Always in the shadow of big brother Jerry, but a fighter to the end
By John J. Raspanti
Recently, former welterweight contender, Randy Shields, and I were talking about the Quarry brothers, Mike and Jerry, a former heavyweight contender.
Shields knew both. He sparred with Mike Quarry. Most remember Mike as Jerry’s little brother. Or, when he was brutally knocked out by light heavyweight champion, Bob Foster, 48 years ago.
Even so, little brother could fight.
Mike Quarry engaged in over 80 professional fights. He was 35-0 when he fought Foster. As Shields said, “He was a good boxer.” Yes, he was. Better than most gave him credit for. Quarry first laced on boxing gloves when he was a little kid. Father Jack wanted all his boys to fight. Jerry had the talent, while Mike was the most determined. He’d never let anyone know he was hurt. He’d always battle.
In 1969, Quarry,17, captured the Southern California A.A.U. and Los Angeles Golden Gloves title belts. He turned pro a few months later. He debuted at the forum in Inglewood, CA Quarry scored knock-out wins in four of his first seven fights. This was something of a mirage. He’d stop ten fighters in his next 73 bouts. Boxing, not slugging, was his strength. He moved well, had fast hands and a solid jab. But he’d always prefer rumbling.
Quarry, who fought every month, and sometimes, within two weeks of his previous fight, was 25-0 when he faced tough veteran, Andy Kendall, in 1971. Kendall was all about aggression. He was old school, took a number to land one. His nose was flatter than Justin Bieber’s voice. Kendall, who entered the fight ranked number seven in the division, had faced former light heavyweight champion, Dick Tiger, and Bob Foster, the current titleholder. They fought at the Valley Music Theatre in Woodland Hills, California. Quarry boxed while Kendall chased. The fighters went toe-to-toe in the last couple of rounds. Quarry edged the match by majority decision.
In October 1971, Quarry threw hands with dangerous Jimmy Dupree. The bout went down at the Convention Center in Anaheim. Seven months earlier, Dupree had fought Vincente Rondon for the vacant WBA light heavyweight title. Dupree floored Rondon in round two, but the stanza ended seconds later. Rondon knocked him out in round six.
Dupree wanted another shot at a world title. Quarry wanted to prove he was worthy. A deep cut over Quarry’s eye, due to an unintentional headbutt, halted the fight in round five. Quarry was ahead on two of three judges’ scorecards at the time of the stoppage. The fight was his, along with the NABF light heavyweight title.
Two more victories earned him a shot at universal light heavyweight kingpin, Bob Foster, in Las Vegas, NV. in 1972. The champion was a ferocious puncher. Forty-one of 47 opponents had been unable to go the distance. Joe Frazier, who was staggered by Foster, and Muhammad Ali, could both attest to the champ’s power.
Quarry knew this as well. He would box and tie up Foster. Counter when he could. He’d utilize the style that had worked 35 consecutive times. Problem was, Foster was better than those other guys. Way better. Hall of Fame better. Quarry tried. He used lateral movement. He snuck in some jabs. Landed some solid shots in round three. Won a round on one of the judges’ scorecards. But his Achille’s heel, lack of sustainable power, was problematical. He couldn’t hurt Foster, and the champ could hurt him.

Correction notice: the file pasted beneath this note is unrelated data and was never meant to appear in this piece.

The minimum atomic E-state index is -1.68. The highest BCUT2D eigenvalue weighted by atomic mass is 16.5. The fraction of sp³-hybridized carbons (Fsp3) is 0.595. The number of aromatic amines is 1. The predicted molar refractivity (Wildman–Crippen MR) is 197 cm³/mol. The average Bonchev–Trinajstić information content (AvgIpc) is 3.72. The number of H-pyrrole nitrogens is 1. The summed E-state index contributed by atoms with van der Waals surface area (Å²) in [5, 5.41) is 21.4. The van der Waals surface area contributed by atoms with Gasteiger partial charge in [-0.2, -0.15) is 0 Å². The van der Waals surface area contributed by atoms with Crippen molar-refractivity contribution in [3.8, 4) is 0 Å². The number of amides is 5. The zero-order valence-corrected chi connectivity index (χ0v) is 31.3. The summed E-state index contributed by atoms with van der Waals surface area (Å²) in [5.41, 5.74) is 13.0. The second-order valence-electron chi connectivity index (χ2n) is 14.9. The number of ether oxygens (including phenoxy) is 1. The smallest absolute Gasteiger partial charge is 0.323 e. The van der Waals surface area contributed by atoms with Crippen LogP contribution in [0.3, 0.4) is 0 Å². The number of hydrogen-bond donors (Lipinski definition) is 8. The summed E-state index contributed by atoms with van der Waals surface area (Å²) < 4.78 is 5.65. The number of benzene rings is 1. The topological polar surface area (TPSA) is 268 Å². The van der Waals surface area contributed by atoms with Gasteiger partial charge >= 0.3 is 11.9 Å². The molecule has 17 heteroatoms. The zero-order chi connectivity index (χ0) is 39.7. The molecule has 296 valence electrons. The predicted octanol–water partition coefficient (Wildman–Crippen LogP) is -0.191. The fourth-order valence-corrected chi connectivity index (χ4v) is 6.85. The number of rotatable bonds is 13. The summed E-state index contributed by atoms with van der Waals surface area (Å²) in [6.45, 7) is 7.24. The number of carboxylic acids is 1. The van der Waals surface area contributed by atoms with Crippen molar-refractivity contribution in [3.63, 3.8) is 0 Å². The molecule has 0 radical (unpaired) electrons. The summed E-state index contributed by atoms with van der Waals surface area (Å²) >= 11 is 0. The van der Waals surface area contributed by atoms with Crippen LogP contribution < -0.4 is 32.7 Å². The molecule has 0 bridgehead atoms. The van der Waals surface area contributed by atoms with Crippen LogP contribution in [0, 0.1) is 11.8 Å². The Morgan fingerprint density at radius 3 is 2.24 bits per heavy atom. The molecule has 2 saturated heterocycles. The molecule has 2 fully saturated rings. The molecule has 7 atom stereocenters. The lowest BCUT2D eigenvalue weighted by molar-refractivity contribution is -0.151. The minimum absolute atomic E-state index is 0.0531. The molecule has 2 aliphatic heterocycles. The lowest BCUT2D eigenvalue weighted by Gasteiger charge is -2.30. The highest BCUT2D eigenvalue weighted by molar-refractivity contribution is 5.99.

Foster’s long jab was landing. Quarry looked a little gassed in round four. He was searching for a second wind he’d never find. Foster was in full stalk mode. A minute into the heat, Quarry stopped moving and rumbled with Foster. He landed a good left hook. Foster snapped Quarry’s head with a right cross. Quarry fired a combination and tried to move away, but seconds before the round ended, Foster unleashed a wicked left hook that dropped Quarry like an assassin drops his target. Quarry was flat on his back, and barely moving. A count was unnecessary.
Foster thought he might have killed Quarry. Thirty minutes after the fight, Quarry was still dazed.
A long break seemed necessary, but six months later he was back in the ring. He captured the USA California State light heavyweight title in 1973. Quarry dropped decisions to contenders Tom Boggs, Chris Finnegan, and Kendall. He lost to Pierre Fourie, but defeated Gary Summerhays.
In 1975, he defeated future light heavyweight champion, Mike Rossman. Quarry could still fight, but the spring in his legs was missing. He’d slug more and get hit often. He kept fighting.
The curtain should have dropped after he was knocked out by one Pete McIntyre. The fight was the 75th of his career. Quarry had turned 27 the week before. His boxing odometer was maxed out. He didn’t walk away for another four years. Quarry’s once-handsome face was gone. Pieces of it were spread over a number of boxing rings. Scar tissue lived above his left eye.
Retirement was hard. Reportedly, Quarry hit the bars and engaged in street fights. Pugilistic dementia began to affect him. His short-term memory was gone. He fought it the best he could. Enrolled in a memory class. But he’d wander away and scare his wife.
A once vibrant personality had been permanently dulled.
He’d live twenty-five years after his career ended, and die at 55 from the pounding he sustained in a boxing ring. He had boxed to make his father proud.
There was never any quit in Mike Quarry.
If I were his father, I’d be very proud.